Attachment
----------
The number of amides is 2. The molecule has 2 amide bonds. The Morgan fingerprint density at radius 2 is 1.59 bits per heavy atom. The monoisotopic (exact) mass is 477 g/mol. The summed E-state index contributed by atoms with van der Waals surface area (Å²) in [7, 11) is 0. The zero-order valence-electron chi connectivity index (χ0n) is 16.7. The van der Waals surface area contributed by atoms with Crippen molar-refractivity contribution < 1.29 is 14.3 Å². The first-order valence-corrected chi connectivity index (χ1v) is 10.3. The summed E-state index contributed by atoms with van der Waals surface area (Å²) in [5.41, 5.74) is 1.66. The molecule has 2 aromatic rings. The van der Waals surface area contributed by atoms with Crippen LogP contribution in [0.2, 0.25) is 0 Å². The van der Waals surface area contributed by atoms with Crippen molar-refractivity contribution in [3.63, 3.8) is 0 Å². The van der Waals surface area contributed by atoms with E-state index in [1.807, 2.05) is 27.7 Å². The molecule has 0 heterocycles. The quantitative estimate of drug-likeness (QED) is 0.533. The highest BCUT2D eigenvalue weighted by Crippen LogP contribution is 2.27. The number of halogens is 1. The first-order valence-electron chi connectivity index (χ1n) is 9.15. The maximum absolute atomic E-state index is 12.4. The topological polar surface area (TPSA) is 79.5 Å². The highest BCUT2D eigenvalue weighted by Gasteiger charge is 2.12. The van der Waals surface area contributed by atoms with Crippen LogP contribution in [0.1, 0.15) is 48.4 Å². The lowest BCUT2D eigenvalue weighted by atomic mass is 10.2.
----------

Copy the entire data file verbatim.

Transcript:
The number of amides is 2. The molecule has 2 amide bonds. The Morgan fingerprint density at radius 2 is 1.59 bits per heavy atom. The monoisotopic (exact) mass is 477 g/mol. The summed E-state index contributed by atoms with van der Waals surface area (Å²) in [7, 11) is 0. The zero-order valence-electron chi connectivity index (χ0n) is 16.7. The van der Waals surface area contributed by atoms with Crippen molar-refractivity contribution < 1.29 is 14.3 Å². The first-order valence-corrected chi connectivity index (χ1v) is 10.3. The summed E-state index contributed by atoms with van der Waals surface area (Å²) in [5.41, 5.74) is 1.66. The molecule has 2 aromatic rings. The van der Waals surface area contributed by atoms with Crippen LogP contribution in [0.2, 0.25) is 0 Å². The van der Waals surface area contributed by atoms with Crippen molar-refractivity contribution in [3.63, 3.8) is 0 Å². The van der Waals surface area contributed by atoms with E-state index in [1.807, 2.05) is 27.7 Å². The molecule has 0 heterocycles. The quantitative estimate of drug-likeness (QED) is 0.533. The highest BCUT2D eigenvalue weighted by Crippen LogP contribution is 2.27. The number of halogens is 1. The first-order valence-electron chi connectivity index (χ1n) is 9.15. The maximum absolute atomic E-state index is 12.4. The topological polar surface area (TPSA) is 79.5 Å². The highest BCUT2D eigenvalue weighted by Gasteiger charge is 2.12. The van der Waals surface area contributed by atoms with Crippen LogP contribution in [0.1, 0.15) is 48.4 Å². The lowest BCUT2D eigenvalue weighted by atomic mass is 10.2.